Chimps use tools to get tipsy

Did you hear the one about the drunken monkey? Primates frequently encounter and consume alcohol in their natural environment, most commonly through fermented fruit. But a study published last year showed that some Chimpanzees are actively seeking it out, and have even developed tools to help them access their preferred tipple!

I’ve written before on the topic of animals and recreational drug use. Research has shown that many animals consume alcohol in their diet, from treeshrews drinking alcoholic nectar in Malaysia to Waxwings (Bombycilla cedrorum) drinking fermented berries of the Brazilian Pepper Tree (Schunus terebinthifolius). But deliberate consumption of alcohol – which is, let’s not forget, a poison – is harder to find.

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Biological Linguistics:
The Difference Between Chimps and Monkeys

Chimpanzees and Monkeys

Non-scientists often make mistakes when talking about science. This is understandable. I’m sure I make mistakes when I talk about politics! But there is one mistake, one seemingly inconsequential error, that I find completely intolerable. The error I am referring to is the routine use of ‘ape’ ‘chimpanzee’ and ‘monkey’ as interchangeable terms for the same entity.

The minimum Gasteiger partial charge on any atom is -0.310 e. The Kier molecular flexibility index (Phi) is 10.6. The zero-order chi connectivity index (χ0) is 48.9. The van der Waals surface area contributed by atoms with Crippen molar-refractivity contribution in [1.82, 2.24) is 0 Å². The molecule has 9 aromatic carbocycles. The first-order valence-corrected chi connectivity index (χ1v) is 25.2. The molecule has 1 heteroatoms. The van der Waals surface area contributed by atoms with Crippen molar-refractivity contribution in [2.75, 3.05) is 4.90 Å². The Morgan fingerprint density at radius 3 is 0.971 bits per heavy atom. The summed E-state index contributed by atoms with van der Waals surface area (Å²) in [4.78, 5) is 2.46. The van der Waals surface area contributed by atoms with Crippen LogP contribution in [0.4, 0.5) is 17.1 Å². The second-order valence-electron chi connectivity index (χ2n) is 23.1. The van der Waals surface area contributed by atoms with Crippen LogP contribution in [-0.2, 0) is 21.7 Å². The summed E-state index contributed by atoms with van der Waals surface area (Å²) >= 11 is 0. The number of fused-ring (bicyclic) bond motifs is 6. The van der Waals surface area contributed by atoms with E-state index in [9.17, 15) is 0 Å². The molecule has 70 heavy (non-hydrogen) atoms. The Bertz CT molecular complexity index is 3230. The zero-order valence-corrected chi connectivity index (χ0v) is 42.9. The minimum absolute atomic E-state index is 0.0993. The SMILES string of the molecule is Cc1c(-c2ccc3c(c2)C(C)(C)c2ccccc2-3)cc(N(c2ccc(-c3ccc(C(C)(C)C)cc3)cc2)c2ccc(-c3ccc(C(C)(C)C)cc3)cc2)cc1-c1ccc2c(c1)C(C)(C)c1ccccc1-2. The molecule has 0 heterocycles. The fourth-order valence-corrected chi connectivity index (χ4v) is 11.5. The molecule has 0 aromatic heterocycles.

The word chimpanzee refers exclusively to members of a single genus; Pan. This genus contains two species; the common chimpanzee (Pan troglodytes) – what most people think of when they imagine a chimpanzee, and which have been famously humanised in television shows for decades – and the bonobo chimpanzee (Pan paniscus) which is found only in the Demoncratic Republic of Congo.

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